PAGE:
3. N. J. Krichel, A. McCarthy, and G. S. Buller, “Resolving range ambiguity in a photon counting depth imager operating at kilometer distances,” Opt. Express 18(9), 9192–9206 (2010). [CrossRef]   [PubMed]  

4. J. S. Massa, A. M. Wallace, G. S. Buller, S. J. Fancey, and A. C. Walker, “Laser depth measurement based on time-correlated single-photon counting,” Opt. Lett. 22(8), 543–545 (1997). [CrossRef]   [PubMed]  

5. P. Yuan, R. Sudharsanan, X. G. Bai, J. Boisvert, P. McDonald, E. Labios, M. S. Salisbury, G. M. Stuart, H. Danny, A. A. Portillo, A. B. Roybal, S. Van Duyne, G. Pauls, and S. Gaalema, “32 x 32 Geiger-mode LADAR cameras,” Proc. SPIE 7684, 76840C (2010). [CrossRef]  

6. A. McCarthy, R. J. Collins, N. J. Krichel, V. Fernández, A. M. Wallace, and G. S. Buller, “Long-range time-of-flight scanning sensor based on high-speed time-correlated single-photon counting,” Appl. Opt. 48(32), 6241–6251 (2009). [CrossRef]   [PubMed]  

7. M. S. Oh, H. J. Kong, T. H. Kim, D. H. Hong, B. W. Kim, and D. J. Park, “Time-of-flight analysis of three-dimensional imaging laser radar using a Geiger-mode avalanche photodiode,” Jpn. J. Appl. Phys. 49(2), 026601 (2010). [CrossRef]  

8. D. G. Fouche, “Detection and false-alarm probabilities for laser radars that use Geiger-mode detectors,” Appl. Opt. 42(27), 5388–5398 (2003). [CrossRef]   [PubMed]  

9. H. J. Kong, T. H. Kim, S. E. Jo, and M. S. Oh, “Smart three-dimensional imaging LADAR using two Geiger-mode avalanche photodiodes,” Opt. Express 19(20), 19323–19329 (2011). [CrossRef]   [PubMed]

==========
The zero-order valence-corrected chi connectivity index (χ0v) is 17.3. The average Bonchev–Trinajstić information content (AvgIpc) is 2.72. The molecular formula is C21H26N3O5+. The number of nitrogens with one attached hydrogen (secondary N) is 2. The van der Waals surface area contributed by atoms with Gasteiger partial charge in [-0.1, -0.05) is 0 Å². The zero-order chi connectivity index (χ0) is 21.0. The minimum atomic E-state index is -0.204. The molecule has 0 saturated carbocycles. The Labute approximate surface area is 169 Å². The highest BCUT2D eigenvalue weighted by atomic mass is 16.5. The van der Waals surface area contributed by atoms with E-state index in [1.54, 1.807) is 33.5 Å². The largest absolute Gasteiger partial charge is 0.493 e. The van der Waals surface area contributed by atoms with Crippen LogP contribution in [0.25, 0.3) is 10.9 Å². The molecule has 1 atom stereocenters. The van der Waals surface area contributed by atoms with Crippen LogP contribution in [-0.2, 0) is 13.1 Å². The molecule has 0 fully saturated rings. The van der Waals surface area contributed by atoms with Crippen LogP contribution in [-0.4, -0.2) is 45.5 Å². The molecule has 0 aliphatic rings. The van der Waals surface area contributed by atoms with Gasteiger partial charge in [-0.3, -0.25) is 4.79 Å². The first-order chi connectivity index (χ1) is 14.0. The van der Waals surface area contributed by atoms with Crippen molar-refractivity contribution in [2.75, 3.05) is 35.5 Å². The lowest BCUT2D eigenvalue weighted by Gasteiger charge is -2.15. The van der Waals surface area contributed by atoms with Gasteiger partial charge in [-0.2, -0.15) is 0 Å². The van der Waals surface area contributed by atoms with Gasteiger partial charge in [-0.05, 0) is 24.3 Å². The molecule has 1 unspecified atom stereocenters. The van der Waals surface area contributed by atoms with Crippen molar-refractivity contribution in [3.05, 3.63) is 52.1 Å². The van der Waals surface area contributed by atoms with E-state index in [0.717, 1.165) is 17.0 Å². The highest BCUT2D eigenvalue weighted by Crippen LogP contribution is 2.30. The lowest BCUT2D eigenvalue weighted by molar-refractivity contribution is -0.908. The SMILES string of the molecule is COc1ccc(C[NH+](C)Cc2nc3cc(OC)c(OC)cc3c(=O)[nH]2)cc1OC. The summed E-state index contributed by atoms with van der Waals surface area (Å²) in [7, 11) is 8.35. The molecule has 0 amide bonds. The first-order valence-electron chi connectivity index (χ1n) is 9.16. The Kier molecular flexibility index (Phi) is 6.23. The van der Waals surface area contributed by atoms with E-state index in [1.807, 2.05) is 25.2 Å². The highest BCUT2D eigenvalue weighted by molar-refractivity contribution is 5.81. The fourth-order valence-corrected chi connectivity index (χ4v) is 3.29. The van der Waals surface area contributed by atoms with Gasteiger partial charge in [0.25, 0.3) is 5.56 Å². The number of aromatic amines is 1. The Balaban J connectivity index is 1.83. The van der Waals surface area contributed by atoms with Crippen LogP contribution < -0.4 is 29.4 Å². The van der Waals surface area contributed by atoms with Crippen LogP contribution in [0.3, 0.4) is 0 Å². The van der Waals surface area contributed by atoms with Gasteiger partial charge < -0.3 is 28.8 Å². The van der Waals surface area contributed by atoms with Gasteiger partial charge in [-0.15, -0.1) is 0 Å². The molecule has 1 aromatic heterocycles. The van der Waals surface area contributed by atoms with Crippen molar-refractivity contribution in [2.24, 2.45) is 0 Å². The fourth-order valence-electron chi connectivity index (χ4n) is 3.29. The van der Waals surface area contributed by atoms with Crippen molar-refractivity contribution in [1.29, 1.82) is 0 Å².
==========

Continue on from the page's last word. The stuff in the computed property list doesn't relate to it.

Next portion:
10. L. A. Magruder, M. E. Wharton III, K. D. Stout, and A. L. Neuenschwander, “Noise filtering techniques for photon-counting LIDAR data,” Proc. SPIE 8379, 83790Q (2012). [CrossRef]  

11. P. Cho, H. Anderson, R. Hatch, and P. Ramaswami, “Real-time 3D lidar imaging,” Lincoln Lab. J. 16, 147–164 (2006).

References

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  1. M. DaneshPanah, B. Javidi, and E. A. Watson, “Three dimensional object recognition with photon counting imagery in the presence of noise,” Opt. Express 18(25), 26450–26460 (2010).
    [CrossRef] [PubMed]
  2. B. F. Aull, A. H. Loomis, D. J. Young, R. M. Heinrichs, B. H. Felton, P. J. Daniels, and D. J. Landers, “Geiger-mode avalanche photodiodes for three-dimensional imaging,” Lincoln Lab. J. 13(2), 335–350 (2002).
  3. N. J. Krichel, A. McCarthy, and G. S. Buller, “Resolving range ambiguity in a photon counting depth imager operating at kilometer distances,” Opt. Express 18(9), 9192–9206 (2010).
    [CrossRef] [PubMed]
  4. J. S. Massa, A. M. Wallace, G. S. Buller, S. J. Fancey, and A. C. Walker, “Laser depth measurement based on time-correlated single-photon counting,” Opt. Lett. 22(8), 543–545 (1997).
    [CrossRef] [PubMed]
  5. P. Yuan, R. Sudharsanan, X. G. Bai, J. Boisvert, P. McDonald, E. Labios, M. S. Salisbury, G. M. Stuart, H. Danny, A. A. Portillo, A. B. Roybal, S. Van Duyne, G. Pauls, and S. Gaalema, “32 x 32 Geiger-mode LADAR cameras,” Proc. SPIE 7684, 76840C (2010).
    [CrossRef]
  6. A. McCarthy, R. J. Collins, N. J. Krichel, V. Fernández, A. M. Wallace, and G. S. Buller, “Long-range time-of-flight scanning sensor based on high-speed time-correlated single-photon counting,” Appl. Opt. 48(32), 6241–6251 (2009).